Develop an understanding of the assessment process of people with disabilities and chronic health conditions in health and rehabilitation settings. Assessment terminology, concepts, and procedures relevant to the field of health and rehabilitation will be introduced and applied to the field of applied health science and rehabilitation with a focus on how assessment can be used to maximize participation for people with disabilities and chronic health conditions. 3 undergraduate hours. 4 graduate hours.

HK 494   Special Topics   credit: 1 to 4 Hours.

Lecture course on topics of current interest; specific topics announced in the Class Schedule. 1 to 4 undergraduate hours. 1 to 4 graduate hours. May be repeated as topics vary.

HK 495   Clinical Experience in Exercise & Sport   credit: 2 to 8 Hours.

Clinical experiences in exercise and sport, in the areas of therapeutic exercises, athletic training, strength and conditioning, fitness programming, cardiac rehabilitation, and other similar settings. 2 to 8 undergraduate hours. 2 to 8 graduate hours. May be repeated in separate terms to a maximum of 8 hours. Prerequisite: Consent of instructor.

HK 511   Health Disparities Over the Life Course   credit: 4 Hours.

This course provides students with an understanding of how institutional, sociocultural, and individual factors contribute to racial/ethnic, socioeconomic, and sex health disparities over the life-course. A lifespan developmental approach is adopted to examine issues of health disparities in greater depth. 4 graduate hours. No professional credit.

HK 512   Grant Writing for Health Professionals   credit: 4 Hours.

This is a course for students who are interested in learning about the grant writing process. Primary topic areas will include the components of a grant application, grant announcements (FOA/RFA), specific aims and objectives writing, proposal narrative (significance, innovation and approach), budget justifications and grant review process. Various grant mechanisms of major funding agencies will be reviewed, including both federal (NIH, Fulbright, NSF, CDC, and NIDILRR) and private (Robert Wood Johnson Foundation, National Multiple Sclerosis Association, and Paralyzed Veterans of America Foundation). Students will complete two grant writing assignments (one NIH grant and one non-NIH grant) to gain hands-on experience with preparing successful grants. 4 graduate hours. No professional credit.

HK 513   Computer Packages in Health Research   credit: 2 Hours.

Introduces students to computer packages with the aim of programming and data management for public health, clinical and biomedical data. After this course, students should be able to manage epidemiological and clinical datasets, conduct statistical analyses and present the results graphically. The course is recommended for graduate students interested in pursuing careers in epidemiology, community health, and other fields that involve health data analysis. 2 graduate hours. No professional credit. Prerequisite: Restricted to Public Health, MPH; Epidemiology, MPH programs.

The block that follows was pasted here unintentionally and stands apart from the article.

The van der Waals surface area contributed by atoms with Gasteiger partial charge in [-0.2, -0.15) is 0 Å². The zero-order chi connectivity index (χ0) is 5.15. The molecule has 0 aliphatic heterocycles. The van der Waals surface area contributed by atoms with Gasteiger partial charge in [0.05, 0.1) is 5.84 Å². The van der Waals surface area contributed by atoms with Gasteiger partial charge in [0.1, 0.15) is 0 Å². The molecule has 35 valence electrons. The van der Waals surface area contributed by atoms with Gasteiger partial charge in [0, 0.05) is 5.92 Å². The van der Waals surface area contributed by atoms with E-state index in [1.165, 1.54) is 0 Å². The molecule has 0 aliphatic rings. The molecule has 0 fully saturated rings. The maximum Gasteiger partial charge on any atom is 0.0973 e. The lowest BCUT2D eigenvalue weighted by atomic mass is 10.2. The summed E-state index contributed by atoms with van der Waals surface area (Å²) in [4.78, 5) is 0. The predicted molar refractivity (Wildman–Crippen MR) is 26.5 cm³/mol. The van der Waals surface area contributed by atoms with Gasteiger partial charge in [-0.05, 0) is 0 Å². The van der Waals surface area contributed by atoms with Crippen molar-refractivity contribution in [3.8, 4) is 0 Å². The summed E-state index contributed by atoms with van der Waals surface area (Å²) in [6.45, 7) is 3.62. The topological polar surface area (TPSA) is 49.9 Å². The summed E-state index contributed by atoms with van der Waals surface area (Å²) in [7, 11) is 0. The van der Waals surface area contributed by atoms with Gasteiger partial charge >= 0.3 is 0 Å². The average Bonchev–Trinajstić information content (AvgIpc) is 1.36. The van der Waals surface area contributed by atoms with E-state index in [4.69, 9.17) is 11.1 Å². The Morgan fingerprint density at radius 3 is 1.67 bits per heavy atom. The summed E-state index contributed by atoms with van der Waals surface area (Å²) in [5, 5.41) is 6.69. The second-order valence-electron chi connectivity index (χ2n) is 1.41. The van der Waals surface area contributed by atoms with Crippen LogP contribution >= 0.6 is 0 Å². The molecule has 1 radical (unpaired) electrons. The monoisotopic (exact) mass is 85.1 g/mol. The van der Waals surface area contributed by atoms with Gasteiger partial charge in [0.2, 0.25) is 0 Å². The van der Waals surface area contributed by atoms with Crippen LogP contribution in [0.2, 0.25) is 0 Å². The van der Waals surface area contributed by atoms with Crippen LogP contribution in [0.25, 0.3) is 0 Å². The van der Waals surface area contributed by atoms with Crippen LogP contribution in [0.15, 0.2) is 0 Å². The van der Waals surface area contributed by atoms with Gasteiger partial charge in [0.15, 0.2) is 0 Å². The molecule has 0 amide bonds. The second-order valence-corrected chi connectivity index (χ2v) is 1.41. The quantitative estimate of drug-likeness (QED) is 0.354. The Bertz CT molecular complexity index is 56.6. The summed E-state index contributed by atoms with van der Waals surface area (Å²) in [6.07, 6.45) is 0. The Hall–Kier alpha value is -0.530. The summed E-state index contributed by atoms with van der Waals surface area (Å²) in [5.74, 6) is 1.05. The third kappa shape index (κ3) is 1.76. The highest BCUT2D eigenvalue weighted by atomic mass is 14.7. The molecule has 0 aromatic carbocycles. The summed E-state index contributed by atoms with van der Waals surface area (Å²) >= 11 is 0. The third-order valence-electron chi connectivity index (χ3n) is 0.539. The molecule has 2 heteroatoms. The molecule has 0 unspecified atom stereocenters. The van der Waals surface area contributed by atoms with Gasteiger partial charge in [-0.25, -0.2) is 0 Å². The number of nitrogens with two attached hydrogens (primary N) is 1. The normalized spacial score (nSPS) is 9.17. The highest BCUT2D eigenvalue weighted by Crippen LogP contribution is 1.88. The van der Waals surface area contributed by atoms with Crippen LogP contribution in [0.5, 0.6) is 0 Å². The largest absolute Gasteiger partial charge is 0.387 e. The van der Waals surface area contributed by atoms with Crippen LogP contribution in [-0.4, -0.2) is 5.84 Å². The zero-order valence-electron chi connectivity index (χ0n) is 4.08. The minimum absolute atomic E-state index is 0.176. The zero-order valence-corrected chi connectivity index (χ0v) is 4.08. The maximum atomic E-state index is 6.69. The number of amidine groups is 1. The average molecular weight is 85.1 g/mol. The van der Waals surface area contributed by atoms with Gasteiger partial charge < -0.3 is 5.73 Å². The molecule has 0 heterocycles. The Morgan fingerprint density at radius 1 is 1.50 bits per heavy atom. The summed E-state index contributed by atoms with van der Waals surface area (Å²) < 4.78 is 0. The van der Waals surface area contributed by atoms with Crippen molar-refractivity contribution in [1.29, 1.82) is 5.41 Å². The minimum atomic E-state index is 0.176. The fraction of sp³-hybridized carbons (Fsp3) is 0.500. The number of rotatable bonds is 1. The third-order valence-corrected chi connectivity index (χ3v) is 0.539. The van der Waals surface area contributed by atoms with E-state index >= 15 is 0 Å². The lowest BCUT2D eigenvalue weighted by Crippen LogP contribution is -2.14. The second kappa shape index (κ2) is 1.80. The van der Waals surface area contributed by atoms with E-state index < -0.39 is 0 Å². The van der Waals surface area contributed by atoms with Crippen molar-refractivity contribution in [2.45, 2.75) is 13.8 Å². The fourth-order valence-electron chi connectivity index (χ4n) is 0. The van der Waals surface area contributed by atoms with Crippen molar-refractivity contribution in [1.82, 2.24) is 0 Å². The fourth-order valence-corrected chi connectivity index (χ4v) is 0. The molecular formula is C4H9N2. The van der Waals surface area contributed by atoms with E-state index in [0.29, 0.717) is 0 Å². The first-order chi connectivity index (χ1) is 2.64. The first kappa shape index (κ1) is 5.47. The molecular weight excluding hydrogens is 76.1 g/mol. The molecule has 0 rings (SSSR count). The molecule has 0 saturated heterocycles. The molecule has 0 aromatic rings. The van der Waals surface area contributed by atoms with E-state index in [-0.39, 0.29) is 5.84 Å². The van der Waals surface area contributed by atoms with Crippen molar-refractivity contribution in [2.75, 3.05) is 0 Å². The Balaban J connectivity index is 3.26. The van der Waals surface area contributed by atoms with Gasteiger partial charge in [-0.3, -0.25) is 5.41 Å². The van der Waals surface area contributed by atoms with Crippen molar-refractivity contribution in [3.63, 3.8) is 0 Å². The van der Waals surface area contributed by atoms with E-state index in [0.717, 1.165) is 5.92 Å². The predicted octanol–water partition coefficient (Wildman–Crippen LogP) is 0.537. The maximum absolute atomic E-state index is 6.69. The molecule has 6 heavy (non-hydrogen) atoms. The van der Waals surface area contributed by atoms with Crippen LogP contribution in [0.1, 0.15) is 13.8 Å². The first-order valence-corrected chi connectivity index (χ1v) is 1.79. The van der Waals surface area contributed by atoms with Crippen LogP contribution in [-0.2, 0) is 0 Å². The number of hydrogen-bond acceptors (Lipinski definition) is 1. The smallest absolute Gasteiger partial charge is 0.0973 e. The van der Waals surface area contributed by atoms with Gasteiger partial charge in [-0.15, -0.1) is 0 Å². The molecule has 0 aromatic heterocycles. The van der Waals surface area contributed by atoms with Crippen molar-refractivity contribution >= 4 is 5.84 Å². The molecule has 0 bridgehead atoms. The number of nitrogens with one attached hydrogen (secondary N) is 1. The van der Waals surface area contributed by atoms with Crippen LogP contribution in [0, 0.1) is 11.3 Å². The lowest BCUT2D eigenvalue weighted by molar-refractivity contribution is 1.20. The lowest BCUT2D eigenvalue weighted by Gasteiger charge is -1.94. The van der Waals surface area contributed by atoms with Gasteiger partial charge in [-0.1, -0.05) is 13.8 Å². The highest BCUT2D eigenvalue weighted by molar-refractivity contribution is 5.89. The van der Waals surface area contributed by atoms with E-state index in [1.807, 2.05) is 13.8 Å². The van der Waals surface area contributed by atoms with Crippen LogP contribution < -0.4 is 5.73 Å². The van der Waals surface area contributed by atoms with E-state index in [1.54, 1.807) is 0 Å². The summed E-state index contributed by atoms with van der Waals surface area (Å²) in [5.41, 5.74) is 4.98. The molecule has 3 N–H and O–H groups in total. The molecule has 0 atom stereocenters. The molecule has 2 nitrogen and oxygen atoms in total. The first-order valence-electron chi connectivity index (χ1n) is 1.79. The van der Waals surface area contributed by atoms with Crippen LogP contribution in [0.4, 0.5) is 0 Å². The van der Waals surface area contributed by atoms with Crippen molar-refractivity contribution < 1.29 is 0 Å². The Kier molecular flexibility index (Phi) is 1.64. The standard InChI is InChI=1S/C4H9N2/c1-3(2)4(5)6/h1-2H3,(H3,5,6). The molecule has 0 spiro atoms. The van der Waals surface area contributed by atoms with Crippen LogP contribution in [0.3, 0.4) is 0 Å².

HK 514   Systematic Review and Meta-analysis   credit: 4 Hours.

The goals of this course are to: (1) Deepen understanding on the key concepts and essential methods in systematic review and meta-analysis though lectures and reading assignments; (2) Master basic skills on conducting systematic review and meta-analysis through hands-on exercises and projects; and (3) complete a publication-quality systematic review and/or meta-analysis of a student's own choice as the final project of this course. 4 graduate hours. No professional credit.

HK 515   Health Behavior Theory   credit: 4 Hours.

Analysis of social science theories and perspectives that comprise the foundation of health education theory and practice. Includes development of a conceptual frame of reference for understanding, predicting, and facilitating change in health behaviors. 4 graduate hours. No professional credit.

HK 516   Chronic Disease Prevention   credit: 4 Hours.

Advanced course in population-based approaches to chronic disease prevention, with emphasis on policy and environmental strategies affecting lifestyle risk factors. Provides an understanding of common diseases, screen tests, community assessment, systematic evidence reviews, and evidence-based community interventions. 4 graduate hours. No professional credit. Prerequisite: Restricted to MPH students or consent of instructor.

HK 517   Principles of Epidemiology   credit: 4 Hours.

Advanced course designed to provide an introduction to the fundamental concepts and principles of epidemiology and demonstrate their applicability in the field of public health. Emphasizes the use of epidemiologic data and research to a) describe the pattern of diseases in communities, and b) identify risk factors for diseases and for health disparities. 4 graduate hours. No professional credit. Prerequisite: Completion or concurrent enrollment of basic statistics course is encouraged. Restricted to Public Health, MPH; Epidemiology, MPH; Community Health PhD programs, or consent of the instructor.

HK 519   Health Program Evaluation   credit: 4 Hours.

Use of research methods and theory for evaluation of initiatives and programs in public health and medical care. Emphasis on acquiring skills in evaluation and conducting evaluations whose results have impact on public health practice. Covers different theories and perspectives on health evaluation. Review of published evaluations used to illustrate research methods and practical issues in program evaluation. 4 graduate hours. No professional credit. Prerequisite: Restricted to Public Health, MPH; Epidemiology, MPH programs, or consent of instructor.